[Show abstract][Hide abstract] ABSTRACT: Keratocytes, the quiescent cells of the corneal stroma, play a crucial role in corneal wound healing. Neuropeptides and neurotransmitters are usually associated with neuronal signaling, but have recently been shown to be produced also by non-neuronal cells and to be involved in many cellular processes. The aim of this study was to assess the endogenous intracellular and secreted levels of the neuropeptides substance P (SP) and neurokinin A (NKA), and of the neurotransmitters acetylcholine (ACh), catecholamines (adrenaline, noradrenaline and dopamine), and glutamate, as well as the expression profiles of their receptors, in human primary keratocytes in vitro and in keratocytes of human corneal tissue sections in situ. Cultured keratocytes expressed genes encoding for SP and NKA, and for catecholamine and glutamate synthesizing enzymes, as well as genes for neuropeptide, adrenergic and ACh (muscarinic) receptors. Keratocytes in culture produced SP, NKA, catecholamines, ACh, and glutamate, and expressed neurokinin-1 and -2 receptors (NK-1R and NK-2R), dopamine receptor D2, muscarinic ACh receptors, and NDMAR1 glutamate receptor. Human corneal sections expressed SP, NKA, NK-1R, NK-2R, receptor D2, choline acetyl transferase (ChAT), M3, M4 and M5 muscarinic ACh receptors, glutamate, and NMDAR1, but not catecholamine synthesizing enzyme or the α1 and β2 adrenoreceptors, nor M1 receptor. In addition, expression profiles assumed significant differences between keratocytes from the peripheral cornea as compared to those from the central cornea, as well as differences between keratocytes cultured under various serum concentrations. In conclusion, human keratocytes express an array of neuropeptides and neurotransmitters. The cells furthermore express receptors for neuropeptides/neurotransmitters, which suggests that they are susceptible to stimulation by these substances in the cornea, whether of neuronal or non-neuronal origin. As it has been shown that neuropeptides/neurotransmitters are involved in cell proliferation, migration, and angiogenesis, it is possible that they play a role in corneal wound healing.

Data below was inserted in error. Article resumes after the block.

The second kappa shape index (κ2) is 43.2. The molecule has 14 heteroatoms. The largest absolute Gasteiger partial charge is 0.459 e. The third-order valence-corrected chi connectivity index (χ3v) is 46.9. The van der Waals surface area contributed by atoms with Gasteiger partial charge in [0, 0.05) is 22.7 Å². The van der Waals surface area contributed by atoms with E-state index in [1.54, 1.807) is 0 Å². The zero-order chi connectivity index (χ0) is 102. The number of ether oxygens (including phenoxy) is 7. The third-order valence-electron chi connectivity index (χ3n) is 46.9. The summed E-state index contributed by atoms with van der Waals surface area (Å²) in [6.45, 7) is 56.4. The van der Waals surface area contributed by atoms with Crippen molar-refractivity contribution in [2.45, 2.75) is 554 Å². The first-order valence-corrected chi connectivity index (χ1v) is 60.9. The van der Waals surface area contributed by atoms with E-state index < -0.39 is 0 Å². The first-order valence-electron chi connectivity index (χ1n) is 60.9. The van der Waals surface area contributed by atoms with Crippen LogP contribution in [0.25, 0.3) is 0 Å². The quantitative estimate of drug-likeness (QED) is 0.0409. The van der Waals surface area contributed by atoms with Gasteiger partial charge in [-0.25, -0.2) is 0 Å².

PLoS ONE 07/2015; 10(7):e0134157. DOI:10.1371/journal.pone.0134157 · 3.23 Impact Factor
[Show abstract][Hide abstract] ABSTRACT: Corneal dystrophies are a clinically and genetically heterogeneous group of inherited disorders that bilaterally affect corneal transparency. They are defined according to the corneal layer affected and by their genetic cause. In this study we identified a dominantly inherited Epithelial Recurrent Erosion Dystrophy (ERED)-like disease that is common in northern Sweden. Whole-exome sequencing resulted in the identification of a novel mutation, c.2816C>T, p.T939I, in the COL17A1 gene which encodes collagen type XVII alpha 1. The variant segregated with disease in a genealogically expanded pedigree dating back 200 years. We also investigated a unique COL17A1 synonymous variant, c.3156C>T, identified in a previously reported unrelated dominant ERED-like family linked to a locus on chromosome 10q23-q24 encompassing COL17A1. We show that this variant introduces a cryptic donor site resulting in aberrant pre-mRNA splicing and is highly likely to be pathogenic. Bi-allelic COL17A1 mutations have previously been associated with a recessive skin disorder, junctional epidermolysis bullosa, with recurrent corneal erosions being reported in some cases. Our findings implicate presumed gain of function COL17A1 mutations causing dominantly inherited ERED and improve understanding of the underlying pathology. This article is protected by copyright. All rights reserved.